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Health risks and outcomes of children who are HIV-exposed and uninfected in the context of maternal lifelong antiretroviral therapy in Malawi

Toledo, Gabriela; (2023) Health risks and outcomes of children who are HIV-exposed and uninfected in the context of maternal lifelong antiretroviral therapy in Malawi. Doctoral thesis (Ph.D), UCL (University College London).

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Abstract

Widespread availability of antiretroviral therapy (ART) for pregnant and breastfeeding women with HIV has reduced vertical transmission worldwide, while simultaneously leading to a growing population of children HIV-exposed and uninfected (CHEU), currently estimated at 15.9 million. These children are not only exposed to HIV in utero and via breastmilk but also antiretrovirals during a developmentally critical period. Mounting evidence suggests CHEU experience more infectious morbidity, stunting, and developmental impairments than children HIV-unexposed. This thesis aimed to investigate the health risks and outcomes of CHEU up to age 24 months in the context of maternal lifelong ART using data from the National Evaluation of Malawi’s Prevention of Mother-to-Child HIV Transmission Programme, a nationally representative prospective cohort of 3,462 infants HIV-exposed and mothers (2014-2018). Data were collected at three time points and this thesis focuses on birth, growth, morbidity, and developmental attainment of children HIV-free. Findings demonstrated that CHEU are susceptible to poor health in the first two years of life, beginning from birth, marked by preterm and low birthweight, and postnatally as linear growth faltering and infectious morbidity. At 24 months (n=517), 40.4% of children were stunted and 63.8% (n=559) had ever experienced ≥1 diarrhoeal episodes. Health trajectories suggested that greatest risk was experienced around 12 months, and risk analyses pointed towards low birthweight and sub-optimal feeding as the most persistent determinants of poor outcomes over follow-up. Findings were policy-relevant, highlighting areas that could be strengthened in Malawi’s national program such as antenatal care and nutritional monitoring, and support guidelines for CHEU follow-up care. Methodological insights included the challenges of conducting prospective cohorts within clinical settings to monitor long-term child outcomes. Together, these findings demonstrate the vulnerabilities of CHEU during the first two years of life; optimizing their health will be accomplished by widening our focus and strengthening long-term monitoring.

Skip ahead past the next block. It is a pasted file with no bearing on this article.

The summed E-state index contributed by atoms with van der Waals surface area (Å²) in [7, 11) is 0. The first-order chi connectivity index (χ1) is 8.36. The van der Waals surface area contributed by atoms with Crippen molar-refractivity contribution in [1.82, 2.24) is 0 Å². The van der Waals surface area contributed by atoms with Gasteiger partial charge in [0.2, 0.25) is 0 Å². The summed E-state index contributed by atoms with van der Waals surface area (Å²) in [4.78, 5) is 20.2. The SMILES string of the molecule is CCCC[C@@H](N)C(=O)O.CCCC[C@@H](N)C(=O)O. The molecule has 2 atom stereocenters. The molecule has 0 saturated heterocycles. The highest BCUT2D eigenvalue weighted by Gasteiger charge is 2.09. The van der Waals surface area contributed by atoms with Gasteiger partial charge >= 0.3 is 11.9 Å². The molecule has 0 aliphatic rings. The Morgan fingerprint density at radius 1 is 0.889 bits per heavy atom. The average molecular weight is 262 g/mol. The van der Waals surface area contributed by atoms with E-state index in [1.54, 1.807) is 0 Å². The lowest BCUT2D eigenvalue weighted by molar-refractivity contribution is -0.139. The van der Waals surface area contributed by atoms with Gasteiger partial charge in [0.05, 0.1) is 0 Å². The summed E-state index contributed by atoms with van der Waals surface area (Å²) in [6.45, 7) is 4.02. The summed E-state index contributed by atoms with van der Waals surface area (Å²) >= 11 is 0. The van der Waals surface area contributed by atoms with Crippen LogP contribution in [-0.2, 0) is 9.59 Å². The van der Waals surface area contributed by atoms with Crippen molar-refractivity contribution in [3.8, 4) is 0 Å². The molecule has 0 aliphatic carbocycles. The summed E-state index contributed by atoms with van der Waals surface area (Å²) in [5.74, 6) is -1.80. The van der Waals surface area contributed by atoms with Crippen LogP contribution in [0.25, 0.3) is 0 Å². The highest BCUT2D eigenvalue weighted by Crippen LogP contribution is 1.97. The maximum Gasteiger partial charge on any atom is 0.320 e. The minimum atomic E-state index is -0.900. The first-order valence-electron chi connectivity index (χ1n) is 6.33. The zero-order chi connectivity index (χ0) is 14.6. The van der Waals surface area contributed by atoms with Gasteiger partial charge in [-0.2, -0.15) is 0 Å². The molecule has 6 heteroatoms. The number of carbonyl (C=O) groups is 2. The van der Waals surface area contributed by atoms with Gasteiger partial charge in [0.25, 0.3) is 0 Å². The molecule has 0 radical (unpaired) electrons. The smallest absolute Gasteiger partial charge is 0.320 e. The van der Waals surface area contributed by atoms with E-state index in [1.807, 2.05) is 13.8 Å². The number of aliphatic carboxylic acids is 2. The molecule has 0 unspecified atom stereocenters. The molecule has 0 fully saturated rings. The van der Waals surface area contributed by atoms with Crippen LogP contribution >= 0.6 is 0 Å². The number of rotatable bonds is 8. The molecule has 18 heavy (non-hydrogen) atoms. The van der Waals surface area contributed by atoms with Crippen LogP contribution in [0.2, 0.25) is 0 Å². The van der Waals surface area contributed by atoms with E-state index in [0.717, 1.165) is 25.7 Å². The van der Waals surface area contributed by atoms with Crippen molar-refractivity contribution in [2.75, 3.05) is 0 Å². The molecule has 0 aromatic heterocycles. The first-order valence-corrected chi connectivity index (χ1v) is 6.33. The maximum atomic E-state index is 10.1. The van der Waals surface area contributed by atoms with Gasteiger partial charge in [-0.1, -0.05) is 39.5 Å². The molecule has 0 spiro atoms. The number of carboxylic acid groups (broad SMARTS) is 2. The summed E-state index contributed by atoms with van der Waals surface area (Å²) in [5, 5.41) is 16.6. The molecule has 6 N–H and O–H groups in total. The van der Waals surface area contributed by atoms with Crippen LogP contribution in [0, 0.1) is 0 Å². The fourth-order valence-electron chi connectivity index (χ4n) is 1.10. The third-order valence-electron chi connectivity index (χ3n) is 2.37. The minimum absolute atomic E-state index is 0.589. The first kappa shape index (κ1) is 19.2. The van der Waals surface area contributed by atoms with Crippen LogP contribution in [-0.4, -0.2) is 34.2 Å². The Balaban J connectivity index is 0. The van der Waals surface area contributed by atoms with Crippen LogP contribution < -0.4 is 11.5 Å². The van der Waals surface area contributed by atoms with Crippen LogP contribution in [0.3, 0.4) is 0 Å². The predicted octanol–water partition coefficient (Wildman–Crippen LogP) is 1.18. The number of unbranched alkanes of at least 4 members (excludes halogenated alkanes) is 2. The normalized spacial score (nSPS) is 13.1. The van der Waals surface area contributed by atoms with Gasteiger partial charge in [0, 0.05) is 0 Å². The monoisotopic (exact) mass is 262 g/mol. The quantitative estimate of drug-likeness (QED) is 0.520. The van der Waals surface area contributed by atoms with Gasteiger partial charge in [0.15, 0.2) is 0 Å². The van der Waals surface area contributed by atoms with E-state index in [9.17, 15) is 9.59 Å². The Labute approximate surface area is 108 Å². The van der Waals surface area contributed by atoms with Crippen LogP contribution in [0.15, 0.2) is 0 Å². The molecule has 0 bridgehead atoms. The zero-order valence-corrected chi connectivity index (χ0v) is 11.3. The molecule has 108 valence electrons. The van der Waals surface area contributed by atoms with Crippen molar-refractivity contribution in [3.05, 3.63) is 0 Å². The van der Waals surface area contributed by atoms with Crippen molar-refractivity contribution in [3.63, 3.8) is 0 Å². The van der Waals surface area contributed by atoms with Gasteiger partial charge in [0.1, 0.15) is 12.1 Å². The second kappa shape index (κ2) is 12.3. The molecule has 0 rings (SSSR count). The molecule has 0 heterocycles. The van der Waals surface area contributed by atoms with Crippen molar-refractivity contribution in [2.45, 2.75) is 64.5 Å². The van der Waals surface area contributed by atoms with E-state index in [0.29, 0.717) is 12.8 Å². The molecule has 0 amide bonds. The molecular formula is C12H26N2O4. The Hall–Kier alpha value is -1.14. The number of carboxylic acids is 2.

Type: Thesis (Doctoral)
Qualification: Ph.D
Title: Health risks and outcomes of children who are HIV-exposed and uninfected in the context of maternal lifelong antiretroviral therapy in Malawi
Language: English
Additional information: Copyright © The Author 2023. Original content in this thesis is licensed under the terms of the Creative Commons Attribution-NonCommercial 4.0 International (CC BY-NC 4.0) Licence (https://creativecommons.org/licenses/by-nc/4.0/). Any third-party copyright material present remains the property of its respective owner(s) and is licensed under its existing terms. Access may initially be restricted at the author’s request.
UCL classification: UCL > Provost and Vice Provost Offices > School of Life and Medical Sciences
UCL > Provost and Vice Provost Offices > School of Life and Medical Sciences > Faculty of Population Health Sciences > Inst of Clinical Trials and Methodology
UCL > Provost and Vice Provost Offices > School of Life and Medical Sciences > Faculty of Population Health Sciences > UCL GOS Institute of Child Health > Population, Policy and Practice Dept
UCL > Provost and Vice Provost Offices > School of Life and Medical Sciences > Faculty of Population Health Sciences > Inst of Clinical Trials and Methodology > MRC Clinical Trials Unit at UCL
UCL
URI: https://discovery.ucl.ac.uk/id/eprint/10183537
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